They sang “We are the world…We are the children…” When it was all said and done, many bands reunited, bands like Black Sabbath, Led Zeppelin, Genesis, and many others just jammed together for the first and last time. Music history was made and we were there. Our history was also made. Never again would this unlikely group of friends be together like this. Never again would we be part of something that would be considered the music event of a generation…of our generation.

    The year was 1985, on a hot summer night in J.F.K. stadium the world was watching. People came together–in peace, and in music–for a single cause, to raise money for the starving children in Africa. When Phil Collins took the stage and played “Something In the Air Tonight” 90,000 lighters lit up the night sky. At that moment I knew life would never again be that carefree, that reckless, and that serendipitous. I also knew this would go down in our history…as one of our finest hours..so I couldn’t help but find myself lost in a melancholy dreamland…“We are the world….We are the children.”



The Present of Your Presence.

           This Christmas You Are Getting What You Already Have…      


      I have news for everybody—YOU ARE GOING TO DIE. Yes, it is true, at some point your wonderful perfect life will come to an end. What’s that…this is not news you say? Then why do so many people run around pretending it will never happen to them.

    No, don’t worry I am not trying to sell you life insurance, or an overpriced casket that nobody ever sees again after the funeral service is over. I am simply trying to remind you all, that your time (as you) does not run on some eternal clock that ticks into infinity. Time is a man made construct that we humans use as a form of measurement to gauge progress, at the same time, following it too closely is also a great way to induce large amounts of stress into an otherwise peaceful central nervous system. And your time, is really the single most valuable thing, real or imagined, that you actually own. Sure you can give it away, but it is yours before you make the conscious decision to do that–unless of course you are in a coma–or having magic coffee with Bill Cosby.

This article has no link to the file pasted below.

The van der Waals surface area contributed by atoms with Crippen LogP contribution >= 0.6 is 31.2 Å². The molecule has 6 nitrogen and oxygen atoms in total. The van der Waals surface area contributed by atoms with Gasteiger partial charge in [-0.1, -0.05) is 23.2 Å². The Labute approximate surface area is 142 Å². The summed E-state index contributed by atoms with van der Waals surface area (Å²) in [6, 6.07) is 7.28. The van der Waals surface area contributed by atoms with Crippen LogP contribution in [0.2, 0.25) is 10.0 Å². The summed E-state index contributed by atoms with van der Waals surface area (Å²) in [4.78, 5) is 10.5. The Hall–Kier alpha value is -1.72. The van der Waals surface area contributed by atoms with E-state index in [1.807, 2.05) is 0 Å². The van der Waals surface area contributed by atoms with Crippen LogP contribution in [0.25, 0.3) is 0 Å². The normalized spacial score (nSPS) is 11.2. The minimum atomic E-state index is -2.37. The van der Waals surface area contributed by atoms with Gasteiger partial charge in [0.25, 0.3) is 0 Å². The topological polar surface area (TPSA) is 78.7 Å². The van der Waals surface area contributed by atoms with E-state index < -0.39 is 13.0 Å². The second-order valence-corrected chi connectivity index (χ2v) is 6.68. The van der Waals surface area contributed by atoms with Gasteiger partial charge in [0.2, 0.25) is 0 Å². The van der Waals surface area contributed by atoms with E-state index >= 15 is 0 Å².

Scientific studies, no matter who sponsors them, have all come to the same conclusion…you are in fact just passing through. You are a tourist. So the real question you should be asking yourself is: How do you want to spend your vacation? Do you want to spend it in fear, or do you want to spend it in comfort. Keep in my mind, whatever choice you make the outcome is exactly the same. Some of you might be saying to yourself, wait a minute, if a poor kid is born into a horrible situation of war, and famine, and disease, how does he get to choose? The truth is…he or she doesn’t.

     This reminds me of something I saw on a program about humans of the planet earth. The program was an in depth look at how all sorts of different cultures used their resources to survive. Some, naturally had very difficult obstacles to overcome. One such instance, was a woman someplace in the African region with her eight children. They were all sitting on the side of a large escarpment just starving to death. It was very sad to see, but it was what the woman said has stuck with me, she said, while literally watching her children starve to death before her eyes– “There is no comfort in this world” You see, she had accepted the gravity of her fate, made a profound observation, and at the same time expressed a form of hope. In other words, if we continue on her line of reasoning, then we might say… “Hopefully there is more comfort in another world, because this one is just not doing me or my kids any favors.”

     Sometimes we run out of choices and just have to accept the shit show we are presented with. Some people want to know “How can a loving god allow this type of suffering?” To which a religious person might answer “God has his/her reasons and they are not for us to understand” Not so comforting for the poor starving woman and her eight kids (the birth control issue is another subject). The real point is this woman had accepted her fate. Buddhist have been trying to teach us acceptance for centuries. “Attachment” they say is the root of all suffering. Think about this for a moment in real life terms. All the crap you value so much, all the people you love, all the power you pretend to have, all the pets you cater to, are not coming with you. They are temporary. You are temporary. This doesn’t mean you should be emotionally unattached to everything and everyone, that is not what living is about. Living is all about loving people…and stuff too. You can love and still have the awareness of the temporary nature of all things. This is acceptance in a nutshell.